This Is Not Propaganda: The virtual political reality
In Ukraine, Pomerantsev describes a war fought primarily for social media. The actual reality, the actual fighting is merely a source of raw visual material towards a grand online narrative of the conflict. Soldiers make battlefield decisions with social media in mind, deciding to attack or sit back based on whether this will give them or their opponents good propaganda footage. Around them, civilians interpret reality according to their existing bias. Old women crowded around shell craters insist the shells flew in from physically impossible directions — because it fits their narrative that the Ukrainians, not the separatists are the ones shelling them. The real, actual war (with its real, actual deaths) is only an element in the grand informational conflict — one that is, at the moment, in both sides’ interest to continue.
Oppressive regimes zealously guard their image online. China has long policed social media with ‘real-life’ punishments for those upsetting the official narratives. With the advent of AI, detection of even anonymous accounts is easier. Russia is a long way behind, but there have been sporadic trials there as well. In the West, governments do not mete out punishments for online activities that damage their image, but state organisations do — witness the NHS cracking down on its employees’ online whistleblowing.
Hordes of trolls are deployed to protect and strengthen ‘their’ narratives. The already mentioned ‘Internet Research Agency’ in St Petersburg, according to twitter, generated 9 million tweets through 3800 fake accounts in 2013–18, but they are merely the best known offenders. From astroturf groups in the Phillipines to trolling operations in Mexico, dozens of different interest groups beaver away in comments sections of articles (see if you can find them in the comments here), in social media groups, on social media accounts of opponents. They push their line and attack anyone who challenges it with pre-prepared soundbites, accusations, emotive attacks or abuse. They are helped out by bots, automated accounts that ‘amplify’ social media content — for instance on twitter this is done by copying or retweeting the key messages, or making certain hashtags trend.
As this analysis of twitter suggests, the bots help ‘manufacture consensus’ by showing some content to be more popular than it initially is. Them and the trolls plant the seeds, create the situation in which enough people are galvanised into action and start doing their jobs for them, spreading and amplifying the messages and the narratives, copying the framing and the loaded terminology, often working hard at creating new propaganda content of their own which the bots can them amplify. The aim is to saturate the information space with your messaging, to create what Pomerantsev describes as ‘an ersatz normality’. He cites the work of Elisabeth Noelle-Neumann of people tending to base their opinions on, or at least adjust them towards, what they perceive to be ‘the dominant idea’, on their view of what ‘the majority believes’. Another analysis — by Walter Quattrociocchi — shows that when two ‘dominant ideas’ clash on social media, the discourse quickly becomes polarised. Either way, once propaganda narratives acquire a critical mass of people who believe in them, there is a snowball effect creating even larger groups of faithful converts.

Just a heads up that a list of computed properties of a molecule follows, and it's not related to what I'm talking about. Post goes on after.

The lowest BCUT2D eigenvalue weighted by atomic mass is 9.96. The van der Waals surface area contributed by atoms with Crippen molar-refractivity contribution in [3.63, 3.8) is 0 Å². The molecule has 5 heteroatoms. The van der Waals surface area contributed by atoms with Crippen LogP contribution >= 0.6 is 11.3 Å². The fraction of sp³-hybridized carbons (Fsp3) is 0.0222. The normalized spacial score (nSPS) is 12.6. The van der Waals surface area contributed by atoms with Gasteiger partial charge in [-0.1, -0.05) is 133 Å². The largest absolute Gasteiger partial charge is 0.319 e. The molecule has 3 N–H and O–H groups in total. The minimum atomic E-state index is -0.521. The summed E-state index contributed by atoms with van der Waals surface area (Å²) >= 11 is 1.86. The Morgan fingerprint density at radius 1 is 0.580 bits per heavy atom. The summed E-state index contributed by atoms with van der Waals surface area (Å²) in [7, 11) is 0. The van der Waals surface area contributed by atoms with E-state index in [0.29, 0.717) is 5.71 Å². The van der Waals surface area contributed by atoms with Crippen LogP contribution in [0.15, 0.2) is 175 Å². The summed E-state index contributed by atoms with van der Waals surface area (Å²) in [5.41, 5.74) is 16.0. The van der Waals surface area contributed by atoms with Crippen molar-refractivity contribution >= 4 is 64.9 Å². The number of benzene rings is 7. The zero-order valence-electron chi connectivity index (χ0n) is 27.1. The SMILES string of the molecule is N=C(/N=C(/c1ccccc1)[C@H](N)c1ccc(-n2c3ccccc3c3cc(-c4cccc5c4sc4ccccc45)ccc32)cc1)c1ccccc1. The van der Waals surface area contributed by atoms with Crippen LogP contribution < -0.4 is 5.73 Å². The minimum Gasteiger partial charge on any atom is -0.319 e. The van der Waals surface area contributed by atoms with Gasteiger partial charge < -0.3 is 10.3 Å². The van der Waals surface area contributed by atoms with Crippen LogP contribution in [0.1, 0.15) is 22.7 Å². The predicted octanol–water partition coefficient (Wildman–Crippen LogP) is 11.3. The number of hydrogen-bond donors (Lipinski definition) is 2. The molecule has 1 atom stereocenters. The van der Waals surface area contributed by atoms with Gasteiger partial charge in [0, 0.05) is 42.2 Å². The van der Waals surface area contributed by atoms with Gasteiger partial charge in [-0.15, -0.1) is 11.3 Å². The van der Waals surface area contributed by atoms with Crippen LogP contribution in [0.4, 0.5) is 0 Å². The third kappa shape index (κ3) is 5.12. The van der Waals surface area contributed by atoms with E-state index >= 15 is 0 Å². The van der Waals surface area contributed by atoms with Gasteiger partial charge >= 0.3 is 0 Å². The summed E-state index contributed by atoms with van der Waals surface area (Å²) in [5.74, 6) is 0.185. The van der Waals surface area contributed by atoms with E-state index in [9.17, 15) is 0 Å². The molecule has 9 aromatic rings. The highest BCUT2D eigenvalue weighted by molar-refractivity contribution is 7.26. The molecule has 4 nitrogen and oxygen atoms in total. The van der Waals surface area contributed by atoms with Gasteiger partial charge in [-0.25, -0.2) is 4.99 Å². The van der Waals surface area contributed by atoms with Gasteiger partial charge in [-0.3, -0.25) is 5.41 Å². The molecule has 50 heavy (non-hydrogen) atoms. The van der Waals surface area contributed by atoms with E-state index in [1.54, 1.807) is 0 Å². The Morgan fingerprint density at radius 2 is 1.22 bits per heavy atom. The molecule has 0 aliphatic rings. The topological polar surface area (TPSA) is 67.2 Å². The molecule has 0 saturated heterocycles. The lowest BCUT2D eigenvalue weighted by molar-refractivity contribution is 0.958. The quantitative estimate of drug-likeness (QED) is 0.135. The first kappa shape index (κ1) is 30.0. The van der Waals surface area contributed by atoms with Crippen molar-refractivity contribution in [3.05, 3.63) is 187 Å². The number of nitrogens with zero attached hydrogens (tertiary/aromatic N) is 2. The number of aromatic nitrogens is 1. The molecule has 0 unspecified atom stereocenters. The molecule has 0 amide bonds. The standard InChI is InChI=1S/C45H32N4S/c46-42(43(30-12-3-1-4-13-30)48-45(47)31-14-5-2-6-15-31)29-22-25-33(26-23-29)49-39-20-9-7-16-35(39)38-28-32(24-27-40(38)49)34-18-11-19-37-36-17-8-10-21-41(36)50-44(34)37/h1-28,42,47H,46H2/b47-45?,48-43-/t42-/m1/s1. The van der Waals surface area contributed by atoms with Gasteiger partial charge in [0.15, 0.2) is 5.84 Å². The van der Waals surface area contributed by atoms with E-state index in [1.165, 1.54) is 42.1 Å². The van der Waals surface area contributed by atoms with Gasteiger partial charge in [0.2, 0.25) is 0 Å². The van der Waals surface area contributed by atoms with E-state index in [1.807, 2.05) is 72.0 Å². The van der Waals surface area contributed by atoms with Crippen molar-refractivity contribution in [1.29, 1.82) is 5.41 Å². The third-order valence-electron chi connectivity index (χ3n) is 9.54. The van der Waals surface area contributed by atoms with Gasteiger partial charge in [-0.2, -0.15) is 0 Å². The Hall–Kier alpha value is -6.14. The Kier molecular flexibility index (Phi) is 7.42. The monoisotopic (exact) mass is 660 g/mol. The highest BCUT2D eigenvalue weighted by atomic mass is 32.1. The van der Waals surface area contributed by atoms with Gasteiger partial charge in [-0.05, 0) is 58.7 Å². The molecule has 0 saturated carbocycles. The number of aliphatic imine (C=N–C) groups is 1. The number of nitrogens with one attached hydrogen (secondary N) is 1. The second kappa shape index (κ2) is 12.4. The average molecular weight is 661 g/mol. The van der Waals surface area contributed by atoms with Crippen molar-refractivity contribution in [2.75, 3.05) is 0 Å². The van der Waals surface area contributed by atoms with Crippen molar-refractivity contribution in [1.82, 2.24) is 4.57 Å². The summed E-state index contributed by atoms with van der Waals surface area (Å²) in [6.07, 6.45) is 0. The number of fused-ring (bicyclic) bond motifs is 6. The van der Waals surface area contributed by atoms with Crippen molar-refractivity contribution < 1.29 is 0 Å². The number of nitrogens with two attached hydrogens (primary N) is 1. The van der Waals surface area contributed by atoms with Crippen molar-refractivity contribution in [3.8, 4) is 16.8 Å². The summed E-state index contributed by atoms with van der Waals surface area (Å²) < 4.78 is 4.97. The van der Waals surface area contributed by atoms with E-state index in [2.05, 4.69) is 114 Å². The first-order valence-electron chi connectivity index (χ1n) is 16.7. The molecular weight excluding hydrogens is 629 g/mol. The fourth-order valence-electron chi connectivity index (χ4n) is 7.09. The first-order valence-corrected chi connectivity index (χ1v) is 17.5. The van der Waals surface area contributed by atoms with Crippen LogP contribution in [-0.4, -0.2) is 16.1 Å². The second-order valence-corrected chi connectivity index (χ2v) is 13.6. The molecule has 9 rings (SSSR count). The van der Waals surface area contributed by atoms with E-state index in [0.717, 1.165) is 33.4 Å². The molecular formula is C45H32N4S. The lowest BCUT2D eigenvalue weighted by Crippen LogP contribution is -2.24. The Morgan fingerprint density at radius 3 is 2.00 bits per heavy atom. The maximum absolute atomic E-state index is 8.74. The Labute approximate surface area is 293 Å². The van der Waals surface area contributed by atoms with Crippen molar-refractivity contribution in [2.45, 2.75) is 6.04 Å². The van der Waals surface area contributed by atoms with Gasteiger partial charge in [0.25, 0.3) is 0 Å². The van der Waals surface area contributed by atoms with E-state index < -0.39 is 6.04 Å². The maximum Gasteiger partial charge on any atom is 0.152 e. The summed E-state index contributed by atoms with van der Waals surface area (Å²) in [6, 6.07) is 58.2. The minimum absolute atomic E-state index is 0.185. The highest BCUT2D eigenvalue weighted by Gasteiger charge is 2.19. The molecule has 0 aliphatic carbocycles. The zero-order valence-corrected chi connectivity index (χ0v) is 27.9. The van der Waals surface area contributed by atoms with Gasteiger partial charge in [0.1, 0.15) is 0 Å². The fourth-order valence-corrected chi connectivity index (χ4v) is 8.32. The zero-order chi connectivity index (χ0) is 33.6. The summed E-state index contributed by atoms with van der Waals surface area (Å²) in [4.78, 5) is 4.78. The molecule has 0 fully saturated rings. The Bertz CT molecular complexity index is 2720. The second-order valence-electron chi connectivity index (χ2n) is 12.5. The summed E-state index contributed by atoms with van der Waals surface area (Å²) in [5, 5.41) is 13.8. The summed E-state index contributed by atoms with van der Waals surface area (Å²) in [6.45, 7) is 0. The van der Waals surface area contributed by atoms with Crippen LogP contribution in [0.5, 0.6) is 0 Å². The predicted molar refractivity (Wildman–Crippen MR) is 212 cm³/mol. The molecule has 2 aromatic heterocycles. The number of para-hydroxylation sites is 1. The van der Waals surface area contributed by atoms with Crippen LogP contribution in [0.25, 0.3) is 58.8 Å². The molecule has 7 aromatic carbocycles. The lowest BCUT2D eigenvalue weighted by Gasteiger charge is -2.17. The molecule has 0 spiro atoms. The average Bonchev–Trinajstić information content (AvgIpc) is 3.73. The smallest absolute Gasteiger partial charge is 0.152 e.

As the political activist Alberto Escorcia in Mexico puts all too well, ‘people are once again separated from their own reality’. It is not hard to envisage a time in which the real world — with its natural resources, wealth and endless possibilities — is the preserve of a rich elite. A critical majority of other people would be lured into a virtual reality, conforming to predefined narratives and fighting each other in non-existent battles over issues that are unimportant or totally fake. The elite would live it large in gated communities and tropical islands, avoiding taxes and standing in the way of progressive, egalitarian change whilst most of the rest of the people are pre-occupied in following the narratives devised for them, mainly online, of conflicts, such as the one in Donbass.